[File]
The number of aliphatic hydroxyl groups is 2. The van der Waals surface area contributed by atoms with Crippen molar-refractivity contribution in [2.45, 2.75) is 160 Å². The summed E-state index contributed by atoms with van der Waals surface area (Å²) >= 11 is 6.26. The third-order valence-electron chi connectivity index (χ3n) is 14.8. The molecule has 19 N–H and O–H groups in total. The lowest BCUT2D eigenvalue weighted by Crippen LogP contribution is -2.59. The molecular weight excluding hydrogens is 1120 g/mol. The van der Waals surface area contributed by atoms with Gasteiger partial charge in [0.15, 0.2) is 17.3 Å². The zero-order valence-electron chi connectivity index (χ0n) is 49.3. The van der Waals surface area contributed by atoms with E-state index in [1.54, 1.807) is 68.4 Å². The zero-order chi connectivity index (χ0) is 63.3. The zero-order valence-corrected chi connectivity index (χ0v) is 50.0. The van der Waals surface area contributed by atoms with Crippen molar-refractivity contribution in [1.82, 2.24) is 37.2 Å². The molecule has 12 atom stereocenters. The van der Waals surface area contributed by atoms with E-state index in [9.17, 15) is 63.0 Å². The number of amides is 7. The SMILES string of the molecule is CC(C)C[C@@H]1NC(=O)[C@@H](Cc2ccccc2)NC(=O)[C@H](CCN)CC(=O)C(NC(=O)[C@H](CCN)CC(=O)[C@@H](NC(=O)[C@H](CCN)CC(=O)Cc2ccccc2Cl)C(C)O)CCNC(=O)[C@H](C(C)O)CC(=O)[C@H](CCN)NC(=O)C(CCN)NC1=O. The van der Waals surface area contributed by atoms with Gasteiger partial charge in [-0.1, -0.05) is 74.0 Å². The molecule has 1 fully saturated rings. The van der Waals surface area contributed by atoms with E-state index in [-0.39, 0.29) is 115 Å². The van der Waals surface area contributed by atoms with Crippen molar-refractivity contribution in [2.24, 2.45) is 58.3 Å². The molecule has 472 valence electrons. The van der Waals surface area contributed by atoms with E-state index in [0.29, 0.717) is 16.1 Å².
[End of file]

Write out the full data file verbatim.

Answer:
The number of aliphatic hydroxyl groups is 2. The van der Waals surface area contributed by atoms with Crippen molar-refractivity contribution in [2.45, 2.75) is 160 Å². The summed E-state index contributed by atoms with van der Waals surface area (Å²) >= 11 is 6.26. The third-order valence-electron chi connectivity index (χ3n) is 14.8. The molecule has 19 N–H and O–H groups in total. The lowest BCUT2D eigenvalue weighted by Crippen LogP contribution is -2.59. The molecular weight excluding hydrogens is 1120 g/mol. The van der Waals surface area contributed by atoms with Gasteiger partial charge in [0.15, 0.2) is 17.3 Å². The zero-order valence-electron chi connectivity index (χ0n) is 49.3. The van der Waals surface area contributed by atoms with E-state index in [1.54, 1.807) is 68.4 Å². The zero-order chi connectivity index (χ0) is 63.3. The zero-order valence-corrected chi connectivity index (χ0v) is 50.0. The van der Waals surface area contributed by atoms with Crippen molar-refractivity contribution in [1.82, 2.24) is 37.2 Å². The molecule has 12 atom stereocenters. The van der Waals surface area contributed by atoms with E-state index in [9.17, 15) is 63.0 Å². The number of amides is 7. The SMILES string of the molecule is CC(C)C[C@@H]1NC(=O)[C@@H](Cc2ccccc2)NC(=O)[C@H](CCN)CC(=O)C(NC(=O)[C@H](CCN)CC(=O)[C@@H](NC(=O)[C@H](CCN)CC(=O)Cc2ccccc2Cl)C(C)O)CCNC(=O)[C@H](C(C)O)CC(=O)[C@H](CCN)NC(=O)C(CCN)NC1=O. The van der Waals surface area contributed by atoms with Gasteiger partial charge in [-0.1, -0.05) is 74.0 Å². The molecule has 1 fully saturated rings. The van der Waals surface area contributed by atoms with E-state index in [-0.39, 0.29) is 115 Å². The van der Waals surface area contributed by atoms with Crippen molar-refractivity contribution in [2.24, 2.45) is 58.3 Å². The molecule has 472 valence electrons. The van der Waals surface area contributed by atoms with E-state index in [0.29, 0.717) is 16.1 Å².